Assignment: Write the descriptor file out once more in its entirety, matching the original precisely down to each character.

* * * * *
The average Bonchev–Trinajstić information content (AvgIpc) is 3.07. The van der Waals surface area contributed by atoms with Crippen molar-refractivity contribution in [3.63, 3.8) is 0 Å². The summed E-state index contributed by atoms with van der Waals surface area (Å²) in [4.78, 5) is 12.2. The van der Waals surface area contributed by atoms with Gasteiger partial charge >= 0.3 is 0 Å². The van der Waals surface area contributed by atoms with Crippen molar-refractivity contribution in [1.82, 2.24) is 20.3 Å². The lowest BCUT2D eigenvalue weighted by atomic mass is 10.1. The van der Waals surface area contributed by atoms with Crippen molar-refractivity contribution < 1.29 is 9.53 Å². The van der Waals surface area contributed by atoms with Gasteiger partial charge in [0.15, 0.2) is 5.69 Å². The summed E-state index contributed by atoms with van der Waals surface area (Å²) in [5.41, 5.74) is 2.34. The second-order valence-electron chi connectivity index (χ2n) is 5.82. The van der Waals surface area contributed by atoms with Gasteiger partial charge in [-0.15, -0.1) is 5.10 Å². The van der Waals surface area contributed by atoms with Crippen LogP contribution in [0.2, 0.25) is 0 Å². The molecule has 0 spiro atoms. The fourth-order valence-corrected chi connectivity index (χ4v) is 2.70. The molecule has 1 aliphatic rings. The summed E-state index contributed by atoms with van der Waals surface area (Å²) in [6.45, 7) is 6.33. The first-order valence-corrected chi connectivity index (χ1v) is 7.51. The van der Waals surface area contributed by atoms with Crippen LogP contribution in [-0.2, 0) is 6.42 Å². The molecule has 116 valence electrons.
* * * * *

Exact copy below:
The average Bonchev–Trinajstić information content (AvgIpc) is 3.07. The van der Waals surface area contributed by atoms with Crippen molar-refractivity contribution in [3.63, 3.8) is 0 Å². The summed E-state index contributed by atoms with van der Waals surface area (Å²) in [4.78, 5) is 12.2. The van der Waals surface area contributed by atoms with Gasteiger partial charge >= 0.3 is 0 Å². The van der Waals surface area contributed by atoms with Crippen molar-refractivity contribution in [1.82, 2.24) is 20.3 Å². The lowest BCUT2D eigenvalue weighted by atomic mass is 10.1. The van der Waals surface area contributed by atoms with Crippen molar-refractivity contribution < 1.29 is 9.53 Å². The van der Waals surface area contributed by atoms with Gasteiger partial charge in [0.15, 0.2) is 5.69 Å². The summed E-state index contributed by atoms with van der Waals surface area (Å²) in [5.41, 5.74) is 2.34. The second-order valence-electron chi connectivity index (χ2n) is 5.82. The van der Waals surface area contributed by atoms with Gasteiger partial charge in [-0.15, -0.1) is 5.10 Å². The van der Waals surface area contributed by atoms with Crippen LogP contribution in [0.2, 0.25) is 0 Å². The molecule has 0 spiro atoms. The fourth-order valence-corrected chi connectivity index (χ4v) is 2.70. The molecule has 1 aliphatic rings. The summed E-state index contributed by atoms with van der Waals surface area (Å²) in [6.45, 7) is 6.33. The first-order valence-corrected chi connectivity index (χ1v) is 7.51. The van der Waals surface area contributed by atoms with Crippen LogP contribution in [-0.2, 0) is 6.42 Å². The molecule has 116 valence electrons.